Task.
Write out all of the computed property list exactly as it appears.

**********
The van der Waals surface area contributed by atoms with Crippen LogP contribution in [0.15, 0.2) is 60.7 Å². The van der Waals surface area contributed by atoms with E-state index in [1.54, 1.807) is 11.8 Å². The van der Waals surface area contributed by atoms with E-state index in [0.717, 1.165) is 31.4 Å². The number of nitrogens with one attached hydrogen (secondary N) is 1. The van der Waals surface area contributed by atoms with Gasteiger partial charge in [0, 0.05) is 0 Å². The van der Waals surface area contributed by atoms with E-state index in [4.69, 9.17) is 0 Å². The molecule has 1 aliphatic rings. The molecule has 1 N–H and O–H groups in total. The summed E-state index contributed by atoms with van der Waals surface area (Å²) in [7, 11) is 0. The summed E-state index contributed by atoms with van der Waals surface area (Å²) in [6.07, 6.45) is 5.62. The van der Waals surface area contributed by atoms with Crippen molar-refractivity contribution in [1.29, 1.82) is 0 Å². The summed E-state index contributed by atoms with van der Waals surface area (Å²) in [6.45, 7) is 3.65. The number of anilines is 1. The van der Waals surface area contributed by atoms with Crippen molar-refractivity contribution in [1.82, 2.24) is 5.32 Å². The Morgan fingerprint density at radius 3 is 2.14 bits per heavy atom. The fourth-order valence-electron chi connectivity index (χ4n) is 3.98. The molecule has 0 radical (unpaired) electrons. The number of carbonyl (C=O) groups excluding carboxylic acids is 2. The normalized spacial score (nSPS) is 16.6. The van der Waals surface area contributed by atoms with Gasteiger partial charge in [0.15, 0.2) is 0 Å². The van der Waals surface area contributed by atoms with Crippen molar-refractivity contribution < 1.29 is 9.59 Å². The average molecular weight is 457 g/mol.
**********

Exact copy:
The van der Waals surface area contributed by atoms with Crippen LogP contribution in [0.15, 0.2) is 60.7 Å². The van der Waals surface area contributed by atoms with E-state index in [1.54, 1.807) is 11.8 Å². The van der Waals surface area contributed by atoms with E-state index in [0.717, 1.165) is 31.4 Å². The number of nitrogens with one attached hydrogen (secondary N) is 1. The van der Waals surface area contributed by atoms with Gasteiger partial charge in [0, 0.05) is 0 Å². The van der Waals surface area contributed by atoms with E-state index in [4.69, 9.17) is 0 Å². The molecule has 1 aliphatic rings. The molecule has 1 N–H and O–H groups in total. The summed E-state index contributed by atoms with van der Waals surface area (Å²) in [7, 11) is 0. The summed E-state index contributed by atoms with van der Waals surface area (Å²) in [6.07, 6.45) is 5.62. The van der Waals surface area contributed by atoms with Crippen molar-refractivity contribution in [1.29, 1.82) is 0 Å². The summed E-state index contributed by atoms with van der Waals surface area (Å²) in [6.45, 7) is 3.65. The number of anilines is 1. The van der Waals surface area contributed by atoms with Crippen molar-refractivity contribution in [1.82, 2.24) is 5.32 Å². The Morgan fingerprint density at radius 3 is 2.14 bits per heavy atom. The fourth-order valence-electron chi connectivity index (χ4n) is 3.98. The molecule has 0 radical (unpaired) electrons. The number of carbonyl (C=O) groups excluding carboxylic acids is 2. The normalized spacial score (nSPS) is 16.6. The van der Waals surface area contributed by atoms with Gasteiger partial charge in [0.15, 0.2) is 0 Å². The van der Waals surface area contributed by atoms with Crippen molar-refractivity contribution < 1.29 is 9.59 Å². The average molecular weight is 457 g/mol.